I don't know the specific brand, but chatting with my brother during the week there are stoves out there that burn both coal and pellet. He said a friend in Central NY, south of Syracuse (some healthy winters there) has been using one and has been burning coal more so lately.
I've been burning wood for 20 years now, give or take. I'm about ready to go to coal, or at the very least, try it out in an older stove that I have a coal kit for. the soot and stinkiness when the airco comes on in summer and draws down the flue is a concern. Sweeping doesn't remove it all.
A friend of mine always said that pellet is today's answer to pea coal. Possibly there were old stoves that were auger fed? I doubt it. The hands off and convenience of both pellet and coal are really something to consider. Being a slave to wood is a real drag. Pellets are no fantastic answer. They swell when they get wet and are pretty useless. Corn is also a consideration. A lot of people mix either corn and pellet and/or possibly Pea coal. I would if the cost differential were there. A lot of experienced coal burners burn wood in the beginning and end of the season when it's not so cold. Pellet has a way lower BTU rating than coal. And bugs don't get into it like they do wood.
Pellet stoves are partially that expensive due to the fact they are more than a sheet steel box with a fire pot and auger inside. They are an appliance with at least two motors (one for the auger and one for the blower to get the heat out and make the fire in the pot dance, and up to three circuit boards. Toss a circuit board in the middle of a cold snap and see how fast your appliance gets serviced.
Personally I wouldn't purchase another sheet metal stove. I'm in the market and trying to get something for my sheet metal wood stove and get it out of the house. I paid about $1300 close to 20 years ago. It burns clean but is picky about the fuel source. I'm so done listening to the blower in the family room the first $300 or $400 that comes by gets it. Pellets are also something you have to have to watch with ash and moisture content. Store your fuel inside if you can. Wood brings in ants and spiders, not to mention mold, fungi and moisture. Yeah, wood is "free" but then it's not really. By the time you buy chainsaws, rent splitters, a truck to haul it with, drop it safely, cut it up to the length you need, split it, maybe move it twice, stack it; bring it in to burn. Hell they say "he who burns wood is warmed twice" but personally I'm up to about seven. Storing it inside something more than under a tarp is really smart. Build a wood shed for either cord wood or pellets. Build a coal bin in the basement or bring the pellets or corn inside. That way you won't lose heat opening the door for every bag or bucket you need.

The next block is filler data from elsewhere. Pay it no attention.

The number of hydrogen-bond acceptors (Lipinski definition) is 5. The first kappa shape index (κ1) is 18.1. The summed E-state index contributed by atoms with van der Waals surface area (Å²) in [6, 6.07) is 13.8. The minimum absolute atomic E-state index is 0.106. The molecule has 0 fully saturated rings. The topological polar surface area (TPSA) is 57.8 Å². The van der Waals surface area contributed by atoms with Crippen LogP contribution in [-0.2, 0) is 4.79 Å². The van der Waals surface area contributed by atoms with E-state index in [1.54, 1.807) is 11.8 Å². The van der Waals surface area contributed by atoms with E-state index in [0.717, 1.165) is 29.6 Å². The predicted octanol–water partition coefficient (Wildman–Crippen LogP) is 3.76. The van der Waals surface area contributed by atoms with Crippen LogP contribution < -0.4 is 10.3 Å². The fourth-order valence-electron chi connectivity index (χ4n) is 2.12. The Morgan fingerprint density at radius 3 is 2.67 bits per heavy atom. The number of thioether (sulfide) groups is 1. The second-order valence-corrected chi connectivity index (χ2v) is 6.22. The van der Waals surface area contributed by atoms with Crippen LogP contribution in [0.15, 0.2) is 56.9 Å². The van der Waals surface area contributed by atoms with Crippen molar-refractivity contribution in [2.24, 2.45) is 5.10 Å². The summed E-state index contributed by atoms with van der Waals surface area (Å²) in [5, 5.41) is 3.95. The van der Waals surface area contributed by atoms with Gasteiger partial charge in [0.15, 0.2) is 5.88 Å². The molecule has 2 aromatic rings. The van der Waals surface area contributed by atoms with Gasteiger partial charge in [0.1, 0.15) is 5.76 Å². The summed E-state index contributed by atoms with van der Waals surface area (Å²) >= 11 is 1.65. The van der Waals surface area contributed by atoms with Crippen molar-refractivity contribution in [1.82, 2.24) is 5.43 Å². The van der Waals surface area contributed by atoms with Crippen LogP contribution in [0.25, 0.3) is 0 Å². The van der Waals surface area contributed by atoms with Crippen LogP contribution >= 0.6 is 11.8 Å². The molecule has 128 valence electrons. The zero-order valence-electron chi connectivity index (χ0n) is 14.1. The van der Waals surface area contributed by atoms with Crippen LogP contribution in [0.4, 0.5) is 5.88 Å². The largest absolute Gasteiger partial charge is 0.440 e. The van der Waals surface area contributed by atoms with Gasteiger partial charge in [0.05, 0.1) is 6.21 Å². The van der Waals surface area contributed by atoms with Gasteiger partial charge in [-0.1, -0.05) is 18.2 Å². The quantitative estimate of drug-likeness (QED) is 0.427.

Yesterday I saw a Quadrafire Cast Iron Pellet stove. Wow. From a company that made strictly sheet metal years ago. I also saw a Harmon Cast Pellet insert that did more than radiate off the glass. The blower was fantastic but the price was about $5 grand. Maybe there was some discount or something. At those prices I didn't bother reading about any pricing games. I prefer stoves that I can simply take with me when I sell.
Soapstone is nice and a consideration when buying new. They're not cheap but a little less so than $4 grand. Old ones have to be rebuilt as do cast. They need resealed which can be a bit of a job. Better to buy new.